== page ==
Few charting patterns receive as much attention as the death cross and the golden cross. In a death cross, the 50-day moving average falls below the 200-day moving average, suggesting lower prices ahead. In a golden cross, the 50-day moving average moves above the 200-day, portending higher prices.
As we marvel at the speed and distance of the market’s bounce since March 23 and question whether the Fed’s assistance somehow invalidates it, it’s worth noting that SPX is about to experience a golden cross.The last time a golden cross occurred was on Mar 29, 2019. SPX closed at 2834 that day and rallied nearly 20% to 3393 on Feb 20, 2020 before crashing 35% over the following month. [Incidentally, the Mar 30 death cross was a head fake, as the bottom was already in and stocks barely paused.]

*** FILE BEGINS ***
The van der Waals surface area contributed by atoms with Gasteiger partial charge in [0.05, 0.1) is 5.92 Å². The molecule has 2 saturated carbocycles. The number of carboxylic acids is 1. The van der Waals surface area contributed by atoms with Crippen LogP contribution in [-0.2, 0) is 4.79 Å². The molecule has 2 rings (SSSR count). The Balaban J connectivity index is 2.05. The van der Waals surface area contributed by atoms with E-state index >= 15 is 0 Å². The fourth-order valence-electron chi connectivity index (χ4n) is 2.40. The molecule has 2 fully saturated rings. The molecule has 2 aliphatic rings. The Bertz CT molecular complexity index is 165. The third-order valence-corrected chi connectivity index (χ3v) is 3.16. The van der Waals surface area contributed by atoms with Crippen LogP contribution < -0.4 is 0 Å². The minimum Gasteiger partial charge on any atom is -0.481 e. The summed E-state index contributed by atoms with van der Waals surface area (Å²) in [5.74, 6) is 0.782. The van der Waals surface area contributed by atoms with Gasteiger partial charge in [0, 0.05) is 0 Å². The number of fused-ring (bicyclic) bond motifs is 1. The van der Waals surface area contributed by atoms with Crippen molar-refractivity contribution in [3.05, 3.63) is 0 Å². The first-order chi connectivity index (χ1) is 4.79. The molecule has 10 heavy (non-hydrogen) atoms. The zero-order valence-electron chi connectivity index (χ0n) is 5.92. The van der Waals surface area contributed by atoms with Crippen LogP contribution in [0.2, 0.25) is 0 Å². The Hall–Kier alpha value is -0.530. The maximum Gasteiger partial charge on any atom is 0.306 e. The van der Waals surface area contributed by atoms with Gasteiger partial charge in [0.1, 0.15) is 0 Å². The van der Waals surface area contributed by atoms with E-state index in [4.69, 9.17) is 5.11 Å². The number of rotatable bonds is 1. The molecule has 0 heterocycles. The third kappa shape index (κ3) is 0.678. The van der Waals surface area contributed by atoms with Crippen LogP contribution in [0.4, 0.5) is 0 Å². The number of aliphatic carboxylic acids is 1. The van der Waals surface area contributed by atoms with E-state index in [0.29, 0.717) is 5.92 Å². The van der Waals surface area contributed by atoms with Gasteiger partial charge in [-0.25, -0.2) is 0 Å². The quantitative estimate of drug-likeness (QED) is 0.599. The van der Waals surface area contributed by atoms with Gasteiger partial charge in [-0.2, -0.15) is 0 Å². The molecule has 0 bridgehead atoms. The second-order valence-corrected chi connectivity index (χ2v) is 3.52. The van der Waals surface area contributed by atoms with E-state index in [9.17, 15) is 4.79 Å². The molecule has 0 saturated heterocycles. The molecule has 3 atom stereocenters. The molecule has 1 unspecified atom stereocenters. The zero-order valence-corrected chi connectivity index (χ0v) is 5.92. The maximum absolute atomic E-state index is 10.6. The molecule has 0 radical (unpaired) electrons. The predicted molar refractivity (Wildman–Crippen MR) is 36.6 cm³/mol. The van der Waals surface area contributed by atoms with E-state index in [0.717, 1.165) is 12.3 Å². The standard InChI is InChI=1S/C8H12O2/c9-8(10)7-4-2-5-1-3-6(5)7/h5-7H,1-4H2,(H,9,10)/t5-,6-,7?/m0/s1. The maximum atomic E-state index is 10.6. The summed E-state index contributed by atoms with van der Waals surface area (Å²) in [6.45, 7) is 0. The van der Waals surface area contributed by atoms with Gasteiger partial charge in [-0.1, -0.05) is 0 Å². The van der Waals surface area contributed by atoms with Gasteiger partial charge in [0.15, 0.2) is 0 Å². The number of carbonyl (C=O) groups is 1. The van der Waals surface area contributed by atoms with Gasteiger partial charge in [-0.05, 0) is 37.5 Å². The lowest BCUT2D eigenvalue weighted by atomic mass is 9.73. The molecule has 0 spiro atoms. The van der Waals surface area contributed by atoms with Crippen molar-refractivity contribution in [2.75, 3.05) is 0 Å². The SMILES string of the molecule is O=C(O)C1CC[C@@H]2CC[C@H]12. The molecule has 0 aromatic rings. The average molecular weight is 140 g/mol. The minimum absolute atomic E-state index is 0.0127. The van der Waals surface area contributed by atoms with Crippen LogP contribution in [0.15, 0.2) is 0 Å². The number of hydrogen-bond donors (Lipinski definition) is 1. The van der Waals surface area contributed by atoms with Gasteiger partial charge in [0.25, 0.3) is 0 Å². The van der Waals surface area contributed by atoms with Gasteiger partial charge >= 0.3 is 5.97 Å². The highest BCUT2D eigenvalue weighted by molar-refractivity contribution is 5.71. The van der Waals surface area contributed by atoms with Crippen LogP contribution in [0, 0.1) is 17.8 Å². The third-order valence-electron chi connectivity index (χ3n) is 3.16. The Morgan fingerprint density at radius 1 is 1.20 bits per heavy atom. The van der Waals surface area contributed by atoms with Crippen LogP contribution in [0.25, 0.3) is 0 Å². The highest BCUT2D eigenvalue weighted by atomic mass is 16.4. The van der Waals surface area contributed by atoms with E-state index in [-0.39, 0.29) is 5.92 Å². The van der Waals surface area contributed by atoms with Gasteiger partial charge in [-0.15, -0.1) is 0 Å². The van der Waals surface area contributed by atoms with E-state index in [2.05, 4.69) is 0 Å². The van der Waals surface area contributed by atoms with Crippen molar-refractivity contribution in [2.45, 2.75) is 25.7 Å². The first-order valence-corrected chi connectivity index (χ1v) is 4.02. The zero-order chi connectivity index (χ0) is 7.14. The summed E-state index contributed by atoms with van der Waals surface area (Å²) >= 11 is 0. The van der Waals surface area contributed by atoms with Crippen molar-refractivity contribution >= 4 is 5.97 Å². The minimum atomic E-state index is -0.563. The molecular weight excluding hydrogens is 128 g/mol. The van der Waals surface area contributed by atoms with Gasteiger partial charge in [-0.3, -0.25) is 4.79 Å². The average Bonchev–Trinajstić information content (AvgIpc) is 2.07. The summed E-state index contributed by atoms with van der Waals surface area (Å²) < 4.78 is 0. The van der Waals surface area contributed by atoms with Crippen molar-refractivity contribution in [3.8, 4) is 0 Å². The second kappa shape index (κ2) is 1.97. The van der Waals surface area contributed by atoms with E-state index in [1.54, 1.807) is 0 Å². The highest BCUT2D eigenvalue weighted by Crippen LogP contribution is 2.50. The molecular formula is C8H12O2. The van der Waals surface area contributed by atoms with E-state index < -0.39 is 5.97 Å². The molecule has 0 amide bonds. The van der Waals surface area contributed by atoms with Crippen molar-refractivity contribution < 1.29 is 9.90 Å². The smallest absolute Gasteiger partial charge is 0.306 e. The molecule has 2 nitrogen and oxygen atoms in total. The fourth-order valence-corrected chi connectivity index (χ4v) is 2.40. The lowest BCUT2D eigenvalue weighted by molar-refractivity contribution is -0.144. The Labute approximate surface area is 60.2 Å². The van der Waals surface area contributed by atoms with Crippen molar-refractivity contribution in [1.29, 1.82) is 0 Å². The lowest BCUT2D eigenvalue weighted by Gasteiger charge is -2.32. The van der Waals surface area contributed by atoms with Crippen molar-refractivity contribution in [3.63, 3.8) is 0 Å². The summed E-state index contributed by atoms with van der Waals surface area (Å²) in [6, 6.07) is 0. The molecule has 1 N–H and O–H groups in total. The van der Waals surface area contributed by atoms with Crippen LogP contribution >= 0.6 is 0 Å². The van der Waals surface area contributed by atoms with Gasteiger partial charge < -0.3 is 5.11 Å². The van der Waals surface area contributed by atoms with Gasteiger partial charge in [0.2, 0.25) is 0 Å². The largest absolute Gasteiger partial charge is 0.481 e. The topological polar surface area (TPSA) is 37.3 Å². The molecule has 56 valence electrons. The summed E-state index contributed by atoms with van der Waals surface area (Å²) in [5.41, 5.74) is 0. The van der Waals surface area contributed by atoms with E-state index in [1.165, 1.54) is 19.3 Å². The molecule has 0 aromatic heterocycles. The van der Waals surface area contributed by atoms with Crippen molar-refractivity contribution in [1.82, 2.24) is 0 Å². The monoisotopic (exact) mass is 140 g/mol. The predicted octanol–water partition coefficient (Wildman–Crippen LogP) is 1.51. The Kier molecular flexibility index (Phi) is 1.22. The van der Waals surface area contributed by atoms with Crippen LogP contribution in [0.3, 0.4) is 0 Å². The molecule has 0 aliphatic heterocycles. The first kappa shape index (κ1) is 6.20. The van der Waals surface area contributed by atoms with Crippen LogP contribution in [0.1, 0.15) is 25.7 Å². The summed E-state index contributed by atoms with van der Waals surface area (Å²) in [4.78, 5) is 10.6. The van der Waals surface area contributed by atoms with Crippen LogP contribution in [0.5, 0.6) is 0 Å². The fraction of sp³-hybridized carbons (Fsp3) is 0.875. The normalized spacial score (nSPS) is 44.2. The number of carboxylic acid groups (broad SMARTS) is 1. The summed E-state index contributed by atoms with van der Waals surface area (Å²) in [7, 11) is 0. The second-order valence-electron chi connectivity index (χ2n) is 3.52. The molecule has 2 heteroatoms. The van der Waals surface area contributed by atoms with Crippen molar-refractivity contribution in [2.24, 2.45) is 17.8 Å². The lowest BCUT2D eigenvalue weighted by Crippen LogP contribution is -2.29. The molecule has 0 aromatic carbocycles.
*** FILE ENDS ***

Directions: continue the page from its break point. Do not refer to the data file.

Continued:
The previous instance came on Apr 25, 2016 when SPX closed at 2087. It went on to rally over 40% until topping out on Sep 21, 2018 and shedding 20% over the following three months. Looking at only these most recent instances, one might think a golden cross is a very bullish signal to throw caution to the wind – at least for a while.
On Dec 24 2015, however, a golden cross turned out to be one of the greatest headfakes in years. SPX pushed slightly higher over the next two days, then plunged 13% in a matter of 14 sessions.The biggest question in the investment world these days is whether the 15-minute 35% crash in March was an isolated incident and we have clear sailing ahead or whether there’s a bigger storm up ahead.
To put it another way, has the massive central bank intervention really precluded any more downside?
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